This interview is part of a new DorobekINSIDER mini series with experts looking to help shape a management platform for the new administration. Check out all of the stories in the new series, Good Government Management, here.
Unfortunately, the United States is no longer the top innovator in the world. In fact, according to a recent report, Contributors and Detractors: Ranking Countries’ Impact on Global Innovation, put out by the Information Technology & Innovation Foundation, the United States only ranks 10th overall. The report pointed out that the ranking stemmed from “policies that do little to detract from global innovation yet fall short of those of other nations when it comes to contributing to global innovation.” In lieu of this shortcoming, a team of Tech Iconoclasts has come together to bring the U.S. back on top.
Alan Balutis, Senior Director and Distinguished Fellow of the U.S. Public Sector for Cisco, sat down with Christopher Dorobek on the DorobekINSIDER program to discuss the push for better IT policies in the next administration.
“There is no democratic or republican way to invest in information technology,” Balutis said. But, there are better ways in which the next administration should invest in information technology.
The Tech Iconoclasts will not stand for the status quo around the U.S’ current IT stance and, therefore, have voiced their opinions in the form of a paper titled Tech Iconoclasts-Voting For America’s Success in a Network World. Here are some of the topic areas the report covered:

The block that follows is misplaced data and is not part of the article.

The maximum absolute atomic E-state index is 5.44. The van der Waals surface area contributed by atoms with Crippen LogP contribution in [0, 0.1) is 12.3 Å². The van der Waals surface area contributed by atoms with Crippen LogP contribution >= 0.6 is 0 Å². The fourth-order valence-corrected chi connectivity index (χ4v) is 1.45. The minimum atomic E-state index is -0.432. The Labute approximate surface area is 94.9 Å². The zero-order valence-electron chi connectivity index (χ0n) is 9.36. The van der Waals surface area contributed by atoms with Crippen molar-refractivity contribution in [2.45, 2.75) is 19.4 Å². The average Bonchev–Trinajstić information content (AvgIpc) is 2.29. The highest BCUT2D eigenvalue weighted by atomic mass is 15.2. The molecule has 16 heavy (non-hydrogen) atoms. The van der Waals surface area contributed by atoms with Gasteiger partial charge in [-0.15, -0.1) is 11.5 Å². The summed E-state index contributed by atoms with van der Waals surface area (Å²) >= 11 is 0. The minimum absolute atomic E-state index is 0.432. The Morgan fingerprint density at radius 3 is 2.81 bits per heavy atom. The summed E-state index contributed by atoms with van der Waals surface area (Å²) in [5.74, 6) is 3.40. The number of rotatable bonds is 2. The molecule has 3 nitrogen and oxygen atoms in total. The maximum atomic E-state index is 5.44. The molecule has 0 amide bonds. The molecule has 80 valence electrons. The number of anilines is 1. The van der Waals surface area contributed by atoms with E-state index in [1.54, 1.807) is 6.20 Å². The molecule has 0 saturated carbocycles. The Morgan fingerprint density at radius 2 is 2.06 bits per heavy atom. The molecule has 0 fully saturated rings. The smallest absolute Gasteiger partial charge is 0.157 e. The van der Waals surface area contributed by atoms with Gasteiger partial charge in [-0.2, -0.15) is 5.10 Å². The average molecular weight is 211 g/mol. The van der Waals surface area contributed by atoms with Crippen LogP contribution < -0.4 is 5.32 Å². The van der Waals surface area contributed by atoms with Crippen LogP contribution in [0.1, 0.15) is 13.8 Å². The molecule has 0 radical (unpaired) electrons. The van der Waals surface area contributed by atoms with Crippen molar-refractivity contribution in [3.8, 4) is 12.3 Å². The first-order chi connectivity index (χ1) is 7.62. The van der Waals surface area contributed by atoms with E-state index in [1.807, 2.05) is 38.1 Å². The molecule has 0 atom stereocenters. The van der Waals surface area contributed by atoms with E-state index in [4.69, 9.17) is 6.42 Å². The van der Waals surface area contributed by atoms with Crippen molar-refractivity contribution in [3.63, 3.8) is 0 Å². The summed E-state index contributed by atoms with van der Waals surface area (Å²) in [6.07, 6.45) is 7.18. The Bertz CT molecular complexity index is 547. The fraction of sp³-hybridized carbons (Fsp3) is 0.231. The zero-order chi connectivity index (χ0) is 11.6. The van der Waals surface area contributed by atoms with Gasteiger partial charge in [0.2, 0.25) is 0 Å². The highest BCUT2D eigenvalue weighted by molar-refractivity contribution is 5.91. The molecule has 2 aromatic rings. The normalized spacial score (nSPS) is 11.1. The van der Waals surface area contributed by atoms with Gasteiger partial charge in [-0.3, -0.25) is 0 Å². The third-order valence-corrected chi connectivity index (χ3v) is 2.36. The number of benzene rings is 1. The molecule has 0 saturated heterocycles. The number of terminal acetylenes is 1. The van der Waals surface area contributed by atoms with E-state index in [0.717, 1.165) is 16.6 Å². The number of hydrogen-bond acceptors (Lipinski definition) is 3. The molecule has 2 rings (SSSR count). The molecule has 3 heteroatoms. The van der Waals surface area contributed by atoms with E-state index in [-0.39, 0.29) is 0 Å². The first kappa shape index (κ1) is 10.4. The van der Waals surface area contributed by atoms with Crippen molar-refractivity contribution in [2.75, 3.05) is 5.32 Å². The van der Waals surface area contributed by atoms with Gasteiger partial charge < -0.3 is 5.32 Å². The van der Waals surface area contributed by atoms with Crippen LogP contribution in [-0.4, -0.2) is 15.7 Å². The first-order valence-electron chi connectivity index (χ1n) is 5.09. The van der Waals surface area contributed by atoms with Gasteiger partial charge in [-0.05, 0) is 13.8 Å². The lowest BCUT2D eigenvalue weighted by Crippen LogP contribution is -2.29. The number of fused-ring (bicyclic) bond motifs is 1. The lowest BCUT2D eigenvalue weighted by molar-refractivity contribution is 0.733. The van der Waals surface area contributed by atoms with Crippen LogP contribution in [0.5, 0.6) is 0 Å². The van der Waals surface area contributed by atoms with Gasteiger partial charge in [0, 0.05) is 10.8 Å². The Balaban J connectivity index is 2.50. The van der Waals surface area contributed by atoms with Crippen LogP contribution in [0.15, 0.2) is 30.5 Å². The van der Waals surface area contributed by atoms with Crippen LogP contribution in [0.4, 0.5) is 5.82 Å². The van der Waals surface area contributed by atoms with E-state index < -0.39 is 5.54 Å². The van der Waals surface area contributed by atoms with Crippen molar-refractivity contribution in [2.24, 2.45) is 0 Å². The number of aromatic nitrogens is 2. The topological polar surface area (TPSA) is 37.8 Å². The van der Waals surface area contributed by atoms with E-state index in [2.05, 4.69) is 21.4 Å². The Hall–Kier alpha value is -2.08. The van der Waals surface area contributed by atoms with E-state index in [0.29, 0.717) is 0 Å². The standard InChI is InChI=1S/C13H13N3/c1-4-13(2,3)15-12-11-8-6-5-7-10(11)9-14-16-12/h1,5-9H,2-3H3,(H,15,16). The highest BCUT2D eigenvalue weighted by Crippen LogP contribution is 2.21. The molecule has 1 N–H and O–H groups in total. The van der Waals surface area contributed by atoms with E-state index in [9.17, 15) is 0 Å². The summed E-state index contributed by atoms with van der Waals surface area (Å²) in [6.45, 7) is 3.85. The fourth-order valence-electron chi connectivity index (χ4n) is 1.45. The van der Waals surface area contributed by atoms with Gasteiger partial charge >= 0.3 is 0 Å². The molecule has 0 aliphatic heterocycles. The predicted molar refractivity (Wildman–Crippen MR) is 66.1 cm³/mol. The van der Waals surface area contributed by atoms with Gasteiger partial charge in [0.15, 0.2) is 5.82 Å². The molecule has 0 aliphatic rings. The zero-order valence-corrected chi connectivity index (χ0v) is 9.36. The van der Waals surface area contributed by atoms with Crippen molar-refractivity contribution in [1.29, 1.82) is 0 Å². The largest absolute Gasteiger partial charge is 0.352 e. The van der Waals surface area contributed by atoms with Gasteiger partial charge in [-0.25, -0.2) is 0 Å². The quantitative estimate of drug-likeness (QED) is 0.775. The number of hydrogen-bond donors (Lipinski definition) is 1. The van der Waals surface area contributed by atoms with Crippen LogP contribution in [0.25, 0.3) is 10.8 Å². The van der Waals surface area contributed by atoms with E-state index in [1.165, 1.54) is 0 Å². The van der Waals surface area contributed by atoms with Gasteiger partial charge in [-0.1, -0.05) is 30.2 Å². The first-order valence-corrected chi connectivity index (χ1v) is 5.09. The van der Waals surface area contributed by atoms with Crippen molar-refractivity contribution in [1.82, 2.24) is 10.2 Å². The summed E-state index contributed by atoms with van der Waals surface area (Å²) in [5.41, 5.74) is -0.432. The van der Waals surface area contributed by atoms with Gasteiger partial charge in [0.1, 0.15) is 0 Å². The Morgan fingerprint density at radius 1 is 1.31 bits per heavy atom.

- Advancing America’s Competitiveness: The report shared that since 2011, the U.S. Patent and Trademark Office has granted more than half of their patents to overseas companies. Furthermore, between 40 and 90 percent of patents issued are never used by their owners. One of the major areas this section covered was the need to change the current patent laws. The team suggested that patents have an expiration date, after five years, if said patent still has not been productized by then.
- Rebuilding Trust in Government Institutions: “Really none of the candidates have said much about how they plan to govern, how they would manage over four million employees, and how they would stop the downward spiral in both the trust in government and satisfaction with government services,” Balutis stated. He furthered that the need for change is desired and may be why candidates such as Trump and Sanders are attracting large numbers. “They’re putting forth sweeping, bold ideas and voters seem to be responding to that.”
- Reinventing Government Technology: This section focused on improving the current system around federal IT funding. For example, the Tech Iconoclasts suggested cutting the amount of federal spending that goes into maintaining legacy systems. Instead, they would like to see more funding allocated to initiatives focused on “making systems customer-centric,” Balutis pointed out.
- Evolving the Workforce: A large portion of this section focused on investing in new forms of education that stay abreast with technological change. One recommendation pushed for more engagement with industry by allowing industry to assist in developing a curriculum that furthers the necessary skills for future STEM positions-early on.
Balutis hopes to hear how the current presidential candidates will “improve both the efficiency and the effectiveness of the hundred plus billion that we spend each year on information technology and how they plan to use IT to transform the way we deliver services, such as healthcare, transportation, and education in the United States.”
To read a previous blog post about the necessity for the next president to embrace IT, please click here.